medical history

Emin Pasha, né Eduard Schnitzer (Part 1)

Emin Pasha's story connects to so many other historical things, particularly in the context of both the Ottoman Empire and African history. First, we'll talk about his time in Albania and how he made his way to Africa and took a new name.

The Kallikaks and the Eugenicists

Spurred by the same fears, prejudices and societal issues that were driving the progressive movement in general, the eugenics movement in the U.S. focused on identifying, sequestering and even sterilizing people who were deemed to be "unfit."

A Brief History of Veterinary Medicine

Animals and humans have been living together for centuries, but standardized veterinary care developed over a long period of time in many different places.

William Moulton Marston & the Creation of Wonder Woman

Most people know Wonder Woman as an embodiment of truth and justice, but don't know much about the comic's earlier years or its creator. Marston lived an unconventional life, and in many ways, Wonder Woman was an expression of that life.

The Tuskegee Syphilis Study

The Tuskegee Syphilis Study is one of the modern world's most infamous incidents of unethical medical research. The study's researchers told its participants that they were being treated for syphilis, but in reality, they weren't.

Jules Cotard and the Syndrome Named After Him

Jules Cotard was the first psychiatrist to write about the cluster of symptoms that would come to be called “Walking Corpse Syndrome.” But his work was unfinished, and left a great deal of room for debate about it among his colleagues.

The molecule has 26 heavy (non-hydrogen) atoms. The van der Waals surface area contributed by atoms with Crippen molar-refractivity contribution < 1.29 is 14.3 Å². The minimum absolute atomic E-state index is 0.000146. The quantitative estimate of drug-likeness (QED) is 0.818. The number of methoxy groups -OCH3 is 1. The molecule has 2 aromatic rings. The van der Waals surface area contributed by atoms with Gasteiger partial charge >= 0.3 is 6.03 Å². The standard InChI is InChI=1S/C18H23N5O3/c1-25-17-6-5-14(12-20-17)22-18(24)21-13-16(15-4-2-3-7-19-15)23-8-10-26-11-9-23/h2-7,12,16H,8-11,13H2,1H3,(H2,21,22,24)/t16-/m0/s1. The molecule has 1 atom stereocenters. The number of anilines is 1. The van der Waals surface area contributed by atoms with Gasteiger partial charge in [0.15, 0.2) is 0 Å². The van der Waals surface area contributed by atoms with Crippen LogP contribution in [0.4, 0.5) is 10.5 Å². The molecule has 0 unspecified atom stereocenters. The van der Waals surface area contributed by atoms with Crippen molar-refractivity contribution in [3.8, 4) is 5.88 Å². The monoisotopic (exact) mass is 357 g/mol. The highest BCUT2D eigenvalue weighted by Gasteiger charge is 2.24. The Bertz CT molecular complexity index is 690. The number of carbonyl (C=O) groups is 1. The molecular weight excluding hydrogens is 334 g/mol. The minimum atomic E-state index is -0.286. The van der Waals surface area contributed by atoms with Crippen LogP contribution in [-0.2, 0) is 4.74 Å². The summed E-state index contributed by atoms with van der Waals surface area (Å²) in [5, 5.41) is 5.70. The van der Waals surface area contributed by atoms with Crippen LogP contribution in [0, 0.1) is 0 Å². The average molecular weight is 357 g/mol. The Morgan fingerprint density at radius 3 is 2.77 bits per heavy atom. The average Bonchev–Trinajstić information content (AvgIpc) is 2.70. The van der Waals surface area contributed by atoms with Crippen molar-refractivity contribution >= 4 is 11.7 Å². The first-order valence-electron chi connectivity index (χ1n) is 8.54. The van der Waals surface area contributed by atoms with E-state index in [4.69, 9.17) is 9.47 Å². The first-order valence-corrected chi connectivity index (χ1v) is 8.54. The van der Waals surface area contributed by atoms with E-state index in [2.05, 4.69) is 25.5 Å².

The King's Evil and the Royal Touch

The practice of the monarch laying on hands to cure sick people lasted from the medieval period all the way to the 18th century in Britain and France. One disease in particular was so often "cured" it came to be known as the King's Evil.

Tarrare, a Case of Polyphagia

Insatiable hunger completely dominated every aspect of this French man's existence in the 18th century. His life took a series of twists and turns, but his condition was never truly diagnosed or cured.

The Crescent Hotel and Norman Baker

Eureka Springs, Arkansas is home to a beautiful Victorian hotel with a long and winding history. A colorful part of that history involves a man who claimed that doctors couldn't be trusted, and that he had the cure for cancer.

The Doctors' Riot of 1788

In the late 1700s, medical colleges needed cadavers for educational dissection, but there were no legal means for obtaining them. This led to some unorthodox dealings in the acquiring of bodies, and brought New York to a fever pitch in 1788. Read the show notes here.